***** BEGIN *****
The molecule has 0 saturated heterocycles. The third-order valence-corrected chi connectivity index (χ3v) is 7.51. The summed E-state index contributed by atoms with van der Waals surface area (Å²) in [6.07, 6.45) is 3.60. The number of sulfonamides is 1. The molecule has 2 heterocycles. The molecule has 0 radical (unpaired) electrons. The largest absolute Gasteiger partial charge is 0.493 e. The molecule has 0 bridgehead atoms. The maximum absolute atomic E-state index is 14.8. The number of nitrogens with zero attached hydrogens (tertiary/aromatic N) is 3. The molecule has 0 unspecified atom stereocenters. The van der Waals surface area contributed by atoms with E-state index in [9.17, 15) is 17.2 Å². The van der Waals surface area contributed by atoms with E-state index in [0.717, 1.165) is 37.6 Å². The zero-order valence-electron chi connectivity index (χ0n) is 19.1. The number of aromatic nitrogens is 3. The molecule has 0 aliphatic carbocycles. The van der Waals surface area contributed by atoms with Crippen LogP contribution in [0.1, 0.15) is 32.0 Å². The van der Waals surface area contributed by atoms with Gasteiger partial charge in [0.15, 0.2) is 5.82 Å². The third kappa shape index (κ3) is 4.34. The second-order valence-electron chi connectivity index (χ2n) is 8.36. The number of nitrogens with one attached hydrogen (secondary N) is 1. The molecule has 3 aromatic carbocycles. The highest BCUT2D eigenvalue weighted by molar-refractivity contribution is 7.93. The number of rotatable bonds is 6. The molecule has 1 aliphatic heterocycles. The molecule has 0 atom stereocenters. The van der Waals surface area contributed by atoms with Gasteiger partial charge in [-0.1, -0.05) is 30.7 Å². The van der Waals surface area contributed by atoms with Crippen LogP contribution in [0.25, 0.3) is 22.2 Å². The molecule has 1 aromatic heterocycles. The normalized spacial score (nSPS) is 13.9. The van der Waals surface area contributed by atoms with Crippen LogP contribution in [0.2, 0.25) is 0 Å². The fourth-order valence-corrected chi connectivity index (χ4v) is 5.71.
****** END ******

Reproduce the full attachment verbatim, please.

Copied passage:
The molecule has 0 saturated heterocycles. The third-order valence-corrected chi connectivity index (χ3v) is 7.51. The summed E-state index contributed by atoms with van der Waals surface area (Å²) in [6.07, 6.45) is 3.60. The number of sulfonamides is 1. The molecule has 2 heterocycles. The molecule has 0 radical (unpaired) electrons. The largest absolute Gasteiger partial charge is 0.493 e. The molecule has 0 bridgehead atoms. The maximum absolute atomic E-state index is 14.8. The number of nitrogens with zero attached hydrogens (tertiary/aromatic N) is 3. The molecule has 0 unspecified atom stereocenters. The van der Waals surface area contributed by atoms with E-state index in [9.17, 15) is 17.2 Å². The van der Waals surface area contributed by atoms with E-state index in [0.717, 1.165) is 37.6 Å². The zero-order valence-electron chi connectivity index (χ0n) is 19.1. The number of aromatic nitrogens is 3. The molecule has 0 aliphatic carbocycles. The van der Waals surface area contributed by atoms with Crippen LogP contribution in [0.1, 0.15) is 32.0 Å². The van der Waals surface area contributed by atoms with Gasteiger partial charge in [0.15, 0.2) is 5.82 Å². The third kappa shape index (κ3) is 4.34. The second-order valence-electron chi connectivity index (χ2n) is 8.36. The number of nitrogens with one attached hydrogen (secondary N) is 1. The molecule has 3 aromatic carbocycles. The highest BCUT2D eigenvalue weighted by molar-refractivity contribution is 7.93. The number of rotatable bonds is 6. The molecule has 1 aliphatic heterocycles. The molecule has 0 atom stereocenters. The van der Waals surface area contributed by atoms with Gasteiger partial charge in [-0.1, -0.05) is 30.7 Å². The van der Waals surface area contributed by atoms with Crippen LogP contribution in [0.25, 0.3) is 22.2 Å². The molecule has 1 aromatic heterocycles. The normalized spacial score (nSPS) is 13.9. The van der Waals surface area contributed by atoms with Crippen LogP contribution in [0.2, 0.25) is 0 Å². The fourth-order valence-corrected chi connectivity index (χ4v) is 5.71.